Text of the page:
Why HP Hood Installed a 15-MW Industrial Microgrid: Hint. Milk Sours.

Feb. 25, 2016
HP Hood almost didn’t install its 15-MW industrial microgrid. Then it saw the savings it could achieve with a microgrid in PJM’s market territory. Read on to learn about the microgrid business model used by the Virginia dairy manufacturer.

Credit: USDA

No one likes power outages. But dairy manufacturers really don’t like them. And it’s easy to see why. If the power goes out for even just a moment, the dairy plant may have to shut down for 6 to 12-hours.

How can such a short blip have such a big impact?

It comes down to food safety requirements, explained Dennis McNutt, HP Hood utility manager, in an interview. After even a short shutdown, the plant must clean and re-sterilize equipment. The work can take hours.

So it’s not surprising that Hood sought a way to avert this risk at its 150-million-gallon processing facility in Winchester, Virginia.  Last year the plant became home to a 15-MW microgrid.

Hood saw the microgrid as a way to ensure reliable power. But there were other reasons, as well, to make the capital investment: reduce energy spend, increase efficiency, and contribute to corporate sustainability goals.

“Hood is not in the energy business. We’re in business to put milk in a bottle. But we want to do that as efficiently as possible,” McNutt said.

The microgrid uses a combined heat and power (CHP) system fueled by natural gas.  ZF Energy Development (Z-FED) designed and built the microgrid and continues to manage it for Hood.

Michael Overturf, CEO of Z-FED, said that the Hood project presented several challenges, among them food security, uptime and cost-sensitivity. With that in mind, the Pennsylvania-based company developed an end-to-end solution for Hood that incorporates its microgrid controller, ReD.

The controller connects the dairy facility to the PJM wholesale power market, which creates both revenue and cost-saving opportunities for Hood.

Z-FED CEO Michael Overturf will be among the industry thought leaders speaking at the May 19 Microgrid Knowledge conference, “New York and Beyond: Advancing Microgrids Nationally with Lessons Learned in New York.”

These opportunities stem from the microgrid’s ability to operate in several different configurations. Under normal conditions the microgrid runs in parallel with the grid, matching generation to the facility’s load. Other times – when energy pricing conditions warrant — the Solar Turbine generator can ramp up output so that Hood can export power.

When bigger is better

Before settling on the Z-FED system, Hood had looked at several energy technologies, including CHP generators that use biomass for fuel. The company ultimately chose natural gas because of its low prices and proven track record, McNutt said.

Hood also considered a conventional CHP installation without microgrid capability. After talking to Z-FED, Hood changed its thinking. It went with not only a microgrid, but also a larger generator, in keeping with Z-FED’s model. This approach “squeezed out more savings,” McNutt said.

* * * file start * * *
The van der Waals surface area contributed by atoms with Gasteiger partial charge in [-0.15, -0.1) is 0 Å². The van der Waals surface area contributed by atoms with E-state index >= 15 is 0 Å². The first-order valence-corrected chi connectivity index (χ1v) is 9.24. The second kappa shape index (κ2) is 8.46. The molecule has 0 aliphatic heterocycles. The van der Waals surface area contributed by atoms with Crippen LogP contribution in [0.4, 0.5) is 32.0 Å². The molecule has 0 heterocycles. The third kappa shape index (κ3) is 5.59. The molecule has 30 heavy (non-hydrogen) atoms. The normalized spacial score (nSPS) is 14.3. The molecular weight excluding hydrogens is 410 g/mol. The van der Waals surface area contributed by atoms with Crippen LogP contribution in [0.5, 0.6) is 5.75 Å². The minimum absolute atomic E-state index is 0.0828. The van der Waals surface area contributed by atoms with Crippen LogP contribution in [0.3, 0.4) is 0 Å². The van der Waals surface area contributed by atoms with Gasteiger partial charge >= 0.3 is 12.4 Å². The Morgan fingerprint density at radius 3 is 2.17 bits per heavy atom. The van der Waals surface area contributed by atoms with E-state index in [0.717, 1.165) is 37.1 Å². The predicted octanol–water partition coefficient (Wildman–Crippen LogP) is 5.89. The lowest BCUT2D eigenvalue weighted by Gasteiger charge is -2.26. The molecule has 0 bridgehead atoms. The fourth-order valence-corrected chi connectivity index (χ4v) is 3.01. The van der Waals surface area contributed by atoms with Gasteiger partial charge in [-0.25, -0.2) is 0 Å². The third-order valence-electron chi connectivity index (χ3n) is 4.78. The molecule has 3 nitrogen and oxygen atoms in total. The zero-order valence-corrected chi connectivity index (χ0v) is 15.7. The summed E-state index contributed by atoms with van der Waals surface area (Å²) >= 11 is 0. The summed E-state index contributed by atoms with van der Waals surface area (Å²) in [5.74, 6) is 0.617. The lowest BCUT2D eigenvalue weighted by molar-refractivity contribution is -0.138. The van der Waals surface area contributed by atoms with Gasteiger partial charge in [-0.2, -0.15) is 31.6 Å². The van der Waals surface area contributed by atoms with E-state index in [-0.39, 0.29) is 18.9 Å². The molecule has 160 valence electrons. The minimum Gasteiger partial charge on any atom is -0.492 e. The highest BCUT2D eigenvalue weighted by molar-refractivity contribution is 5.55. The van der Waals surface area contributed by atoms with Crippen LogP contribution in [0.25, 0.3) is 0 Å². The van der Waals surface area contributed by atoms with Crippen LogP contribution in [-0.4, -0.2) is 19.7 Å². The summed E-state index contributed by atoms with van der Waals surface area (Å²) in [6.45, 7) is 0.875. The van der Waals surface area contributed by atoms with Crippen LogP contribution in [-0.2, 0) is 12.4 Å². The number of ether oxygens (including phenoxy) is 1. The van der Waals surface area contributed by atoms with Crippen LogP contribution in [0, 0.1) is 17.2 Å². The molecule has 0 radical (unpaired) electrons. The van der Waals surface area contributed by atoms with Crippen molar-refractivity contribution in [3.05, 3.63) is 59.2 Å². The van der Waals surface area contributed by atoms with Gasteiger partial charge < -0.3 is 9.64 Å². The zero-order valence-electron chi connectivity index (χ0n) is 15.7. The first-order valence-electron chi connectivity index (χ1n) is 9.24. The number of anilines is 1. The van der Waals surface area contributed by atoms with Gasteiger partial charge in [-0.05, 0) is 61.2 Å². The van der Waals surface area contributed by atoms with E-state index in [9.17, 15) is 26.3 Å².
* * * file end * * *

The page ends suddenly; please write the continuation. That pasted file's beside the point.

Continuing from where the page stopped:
Z-FED takes the approach of installing the largest engine that the electrical system can support, according to Brian Flynn, chief technology officer at Z-FED. It then exports power that the facility does not use. In this case, the Hood facility can export on average about 5 MW into PJM. The microgrid sells primarily capacity and energy products.

The financials work because scaling up plant capacity only marginally increases the microgrid’s capital costs, Flynn said. “The incremental cost from 7 to 15 MW gets smaller per megawatt.  So you can spend a little more money and get way more bang for your buck by adding more capacity.”

Hood’s McNutt noted that the microgrid offers other advantages as well, such as operational flexibility. When the grid fails, the facility can island and rely on its on-site power. Or conversely, if Hood needs to do maintenance on the turbine, it can rely on grid power, so does not have to shut down its manufacturing operation.

And because of its CHP system, the microgrid is highly efficient. CHP re-uses heat byproducts created in electrical production. In contrast, conventional generators let the heat spew wasted into the air or nearby water.

Since the industrial microgrid began operating last May, the plant has decreased its energy costs by net 15 percent (including maintenance), according to Hood. Gross cost savings are 28-30 percent, Flynn said. The microgrid cut carbon dioxide emissions by 30 percent and improved energy intensity (mmbtu consumed per product unit) by 24 percent.

Hood isn’t stopping there. Next it plans to bring further sophistication to its energy plant by transforming it from a cogeneration (heat and power) to a tri-generation (heat, power and cooling) facility. This means that in addition to creating heat and power, the microgrid will produce refrigeration with waste heat and an absorption chiller. Hood expects to finish installation of the trigeneration project by year’s end.

About the Author

Elisa Wood | Editor-in-Chief

Elisa Wood is the editor and founder of EnergyChangemakers.com. She is co-founder and former editor of Microgrid Knowledge.

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